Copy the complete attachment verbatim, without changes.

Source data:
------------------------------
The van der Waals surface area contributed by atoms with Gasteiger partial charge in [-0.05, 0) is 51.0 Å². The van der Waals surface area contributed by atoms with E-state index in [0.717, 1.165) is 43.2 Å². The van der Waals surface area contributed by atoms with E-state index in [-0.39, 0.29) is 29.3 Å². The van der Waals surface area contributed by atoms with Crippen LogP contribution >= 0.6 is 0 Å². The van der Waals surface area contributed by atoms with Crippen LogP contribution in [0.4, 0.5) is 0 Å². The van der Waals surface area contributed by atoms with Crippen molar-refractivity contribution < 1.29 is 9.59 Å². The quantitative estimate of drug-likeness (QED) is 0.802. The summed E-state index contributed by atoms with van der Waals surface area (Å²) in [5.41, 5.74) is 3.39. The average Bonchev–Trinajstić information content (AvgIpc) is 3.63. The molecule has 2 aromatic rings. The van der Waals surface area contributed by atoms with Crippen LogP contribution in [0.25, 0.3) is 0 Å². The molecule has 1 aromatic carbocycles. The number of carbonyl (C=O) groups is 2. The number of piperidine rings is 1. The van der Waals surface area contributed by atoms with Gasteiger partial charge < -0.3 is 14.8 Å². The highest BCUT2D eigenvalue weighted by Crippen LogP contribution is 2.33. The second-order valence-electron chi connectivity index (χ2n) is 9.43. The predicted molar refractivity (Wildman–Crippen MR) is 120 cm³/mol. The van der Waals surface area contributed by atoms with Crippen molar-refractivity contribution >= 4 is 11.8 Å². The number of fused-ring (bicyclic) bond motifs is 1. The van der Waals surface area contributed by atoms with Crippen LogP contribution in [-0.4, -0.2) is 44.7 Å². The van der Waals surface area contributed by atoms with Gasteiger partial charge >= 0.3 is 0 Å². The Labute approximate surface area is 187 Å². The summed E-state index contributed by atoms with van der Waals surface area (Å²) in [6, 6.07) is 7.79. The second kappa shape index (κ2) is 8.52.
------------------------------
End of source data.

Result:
The van der Waals surface area contributed by atoms with Gasteiger partial charge in [-0.05, 0) is 51.0 Å². The van der Waals surface area contributed by atoms with E-state index in [0.717, 1.165) is 43.2 Å². The van der Waals surface area contributed by atoms with E-state index in [-0.39, 0.29) is 29.3 Å². The van der Waals surface area contributed by atoms with Crippen LogP contribution >= 0.6 is 0 Å². The van der Waals surface area contributed by atoms with Crippen LogP contribution in [0.4, 0.5) is 0 Å². The van der Waals surface area contributed by atoms with Crippen molar-refractivity contribution < 1.29 is 9.59 Å². The quantitative estimate of drug-likeness (QED) is 0.802. The summed E-state index contributed by atoms with van der Waals surface area (Å²) in [5.41, 5.74) is 3.39. The average Bonchev–Trinajstić information content (AvgIpc) is 3.63. The molecule has 2 aromatic rings. The van der Waals surface area contributed by atoms with Crippen LogP contribution in [0.25, 0.3) is 0 Å². The molecule has 1 aromatic carbocycles. The number of carbonyl (C=O) groups is 2. The number of piperidine rings is 1. The van der Waals surface area contributed by atoms with Gasteiger partial charge < -0.3 is 14.8 Å². The highest BCUT2D eigenvalue weighted by Crippen LogP contribution is 2.33. The second-order valence-electron chi connectivity index (χ2n) is 9.43. The predicted molar refractivity (Wildman–Crippen MR) is 120 cm³/mol. The van der Waals surface area contributed by atoms with Crippen molar-refractivity contribution >= 4 is 11.8 Å². The number of fused-ring (bicyclic) bond motifs is 1. The van der Waals surface area contributed by atoms with Crippen LogP contribution in [-0.4, -0.2) is 44.7 Å². The van der Waals surface area contributed by atoms with Gasteiger partial charge >= 0.3 is 0 Å². The Labute approximate surface area is 187 Å². The summed E-state index contributed by atoms with van der Waals surface area (Å²) in [6, 6.07) is 7.79. The second kappa shape index (κ2) is 8.52.